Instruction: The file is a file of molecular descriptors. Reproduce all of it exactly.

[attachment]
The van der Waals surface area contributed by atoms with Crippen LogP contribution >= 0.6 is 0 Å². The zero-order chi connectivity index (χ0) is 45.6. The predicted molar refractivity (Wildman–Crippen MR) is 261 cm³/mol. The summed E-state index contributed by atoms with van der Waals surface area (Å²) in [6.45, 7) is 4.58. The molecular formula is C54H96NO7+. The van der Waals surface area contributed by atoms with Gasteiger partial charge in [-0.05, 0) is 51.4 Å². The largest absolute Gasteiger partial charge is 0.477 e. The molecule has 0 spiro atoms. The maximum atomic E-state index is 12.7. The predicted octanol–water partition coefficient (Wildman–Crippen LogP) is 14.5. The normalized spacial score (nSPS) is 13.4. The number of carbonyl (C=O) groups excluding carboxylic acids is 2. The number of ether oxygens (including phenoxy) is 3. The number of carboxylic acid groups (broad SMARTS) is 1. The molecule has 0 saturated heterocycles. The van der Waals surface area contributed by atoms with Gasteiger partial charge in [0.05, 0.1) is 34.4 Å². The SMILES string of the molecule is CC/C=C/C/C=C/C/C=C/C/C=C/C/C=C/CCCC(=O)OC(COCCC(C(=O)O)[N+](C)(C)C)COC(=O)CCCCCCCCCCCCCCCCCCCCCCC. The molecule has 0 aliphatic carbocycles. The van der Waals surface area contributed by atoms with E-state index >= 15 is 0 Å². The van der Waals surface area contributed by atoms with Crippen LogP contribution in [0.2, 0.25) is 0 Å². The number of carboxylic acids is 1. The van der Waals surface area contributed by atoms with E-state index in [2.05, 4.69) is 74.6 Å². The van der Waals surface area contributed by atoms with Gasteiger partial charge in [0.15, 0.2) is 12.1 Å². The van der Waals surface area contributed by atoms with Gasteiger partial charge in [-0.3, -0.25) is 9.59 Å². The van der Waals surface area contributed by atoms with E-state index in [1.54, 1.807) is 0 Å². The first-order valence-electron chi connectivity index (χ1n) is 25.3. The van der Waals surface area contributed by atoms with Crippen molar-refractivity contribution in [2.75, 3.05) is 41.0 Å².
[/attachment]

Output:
The van der Waals surface area contributed by atoms with Crippen LogP contribution >= 0.6 is 0 Å². The zero-order chi connectivity index (χ0) is 45.6. The predicted molar refractivity (Wildman–Crippen MR) is 261 cm³/mol. The summed E-state index contributed by atoms with van der Waals surface area (Å²) in [6.45, 7) is 4.58. The molecular formula is C54H96NO7+. The van der Waals surface area contributed by atoms with Gasteiger partial charge in [-0.05, 0) is 51.4 Å². The largest absolute Gasteiger partial charge is 0.477 e. The molecule has 0 spiro atoms. The maximum atomic E-state index is 12.7. The predicted octanol–water partition coefficient (Wildman–Crippen LogP) is 14.5. The normalized spacial score (nSPS) is 13.4. The number of carbonyl (C=O) groups excluding carboxylic acids is 2. The number of ether oxygens (including phenoxy) is 3. The number of carboxylic acid groups (broad SMARTS) is 1. The molecule has 0 saturated heterocycles. The van der Waals surface area contributed by atoms with Gasteiger partial charge in [0.05, 0.1) is 34.4 Å². The SMILES string of the molecule is CC/C=C/C/C=C/C/C=C/C/C=C/C/C=C/CCCC(=O)OC(COCCC(C(=O)O)[N+](C)(C)C)COC(=O)CCCCCCCCCCCCCCCCCCCCCCC. The molecule has 0 aliphatic carbocycles. The van der Waals surface area contributed by atoms with E-state index >= 15 is 0 Å². The van der Waals surface area contributed by atoms with Crippen LogP contribution in [0.2, 0.25) is 0 Å². The number of carboxylic acids is 1. The van der Waals surface area contributed by atoms with E-state index in [2.05, 4.69) is 74.6 Å². The van der Waals surface area contributed by atoms with Gasteiger partial charge in [0.15, 0.2) is 12.1 Å². The van der Waals surface area contributed by atoms with Gasteiger partial charge in [-0.3, -0.25) is 9.59 Å². The van der Waals surface area contributed by atoms with E-state index in [1.54, 1.807) is 0 Å². The first-order valence-electron chi connectivity index (χ1n) is 25.3. The van der Waals surface area contributed by atoms with Crippen molar-refractivity contribution in [2.75, 3.05) is 41.0 Å².